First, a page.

After Christine had placed all the needles, she left the room and instructed me to lie still and observe calmness for 20 minutes. Naturally the first thing I did was grab my phone and start snapping photos. Nothing says serenity like an iPhone. I figured I’d better provide photographic evidence of the event since the Bin Laden incident clearly demonstrated that if there is not widely released photographic evidence of an event, it must be propaganda ploy created by the government. I’m so glad I can prove to you that my acupuncture session was not a conspiracy.
After spending four minutes taking photos and 16 minutes observing calmness, (calmness in my brain is thinking about how funny it is when ants find a really big piece of bread) Christine returned to remove the needles. The spots where the needles were place felt warm and happy like endorphin soldiers had been sent to check out the situation. My brain sent the order: “Hey what are those pokey things doing all over our body, endorphins: go check out this nonsense.”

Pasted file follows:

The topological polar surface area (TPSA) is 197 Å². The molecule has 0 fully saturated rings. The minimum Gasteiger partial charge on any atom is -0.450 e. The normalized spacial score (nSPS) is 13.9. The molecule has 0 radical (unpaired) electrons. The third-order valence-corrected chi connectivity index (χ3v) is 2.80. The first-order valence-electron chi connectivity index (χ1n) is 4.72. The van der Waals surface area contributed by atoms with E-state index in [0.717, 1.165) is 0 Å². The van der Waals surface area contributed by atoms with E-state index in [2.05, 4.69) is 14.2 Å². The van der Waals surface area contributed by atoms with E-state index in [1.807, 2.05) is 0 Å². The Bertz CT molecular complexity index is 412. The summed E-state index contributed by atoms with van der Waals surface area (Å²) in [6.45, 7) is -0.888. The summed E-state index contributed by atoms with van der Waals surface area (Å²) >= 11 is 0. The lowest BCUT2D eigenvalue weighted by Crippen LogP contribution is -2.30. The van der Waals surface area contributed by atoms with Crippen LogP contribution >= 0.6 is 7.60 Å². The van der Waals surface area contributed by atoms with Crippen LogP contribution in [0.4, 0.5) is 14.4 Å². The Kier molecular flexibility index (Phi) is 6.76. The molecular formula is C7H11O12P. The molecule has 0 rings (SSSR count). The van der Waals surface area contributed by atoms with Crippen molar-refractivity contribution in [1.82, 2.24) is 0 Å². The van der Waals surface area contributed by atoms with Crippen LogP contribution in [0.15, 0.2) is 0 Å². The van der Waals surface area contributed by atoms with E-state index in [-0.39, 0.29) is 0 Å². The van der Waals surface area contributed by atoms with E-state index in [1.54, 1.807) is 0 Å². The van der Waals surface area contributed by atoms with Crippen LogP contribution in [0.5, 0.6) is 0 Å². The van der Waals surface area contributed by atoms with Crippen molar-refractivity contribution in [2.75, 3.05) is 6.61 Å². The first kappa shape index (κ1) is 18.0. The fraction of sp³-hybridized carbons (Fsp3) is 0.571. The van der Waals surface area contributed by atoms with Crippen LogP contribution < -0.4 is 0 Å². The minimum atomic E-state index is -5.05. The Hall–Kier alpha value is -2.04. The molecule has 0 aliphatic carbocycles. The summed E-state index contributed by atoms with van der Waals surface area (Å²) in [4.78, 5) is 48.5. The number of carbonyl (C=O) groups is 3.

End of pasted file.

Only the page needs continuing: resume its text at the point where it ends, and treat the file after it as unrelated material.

I could feel a significant difference immediately. My body felt very relaxed in a new and unique way. It was similar but not identical to the feeling you have after receiving a really good back massage. I felt rejuvenated, similar to how I imagine Link feels after he finds a fairy pond in Zelda.. B-5 had been called, and while I was fairly certain I had won, I needed a few hours to evaluate if this was an effective appointment.
A few hours later I could still feel significantly less stress, especially in the areas of my body that were treated. Against my better judgment I went for a short run later that afternoon. I felt absolutely no pain in my Achilles tendon. NONE! I have not run pain free in more than eight weeks. BINGO! While I’m sure I’ll still be hobbling through the finish line at the Minneapolis Marathon next week, I was overwhelmingly impressed with the huge impact fifteen little needles made.
Was this all in my head? Possibly, but I am very in tune with my body and also very skeptical by nature so I like to think I’d be able to identify if it is truly all physiological. I’ve never been naïve enough to buy the shake weight even though all the dudes in the commercial are super hot and I’m the queen of lazy workouts – so that’s saying something. I will most definitely get acupuncture again and I recommend you go get it too. At the very least you’ll be able to make a good joke about being poked by a stranger.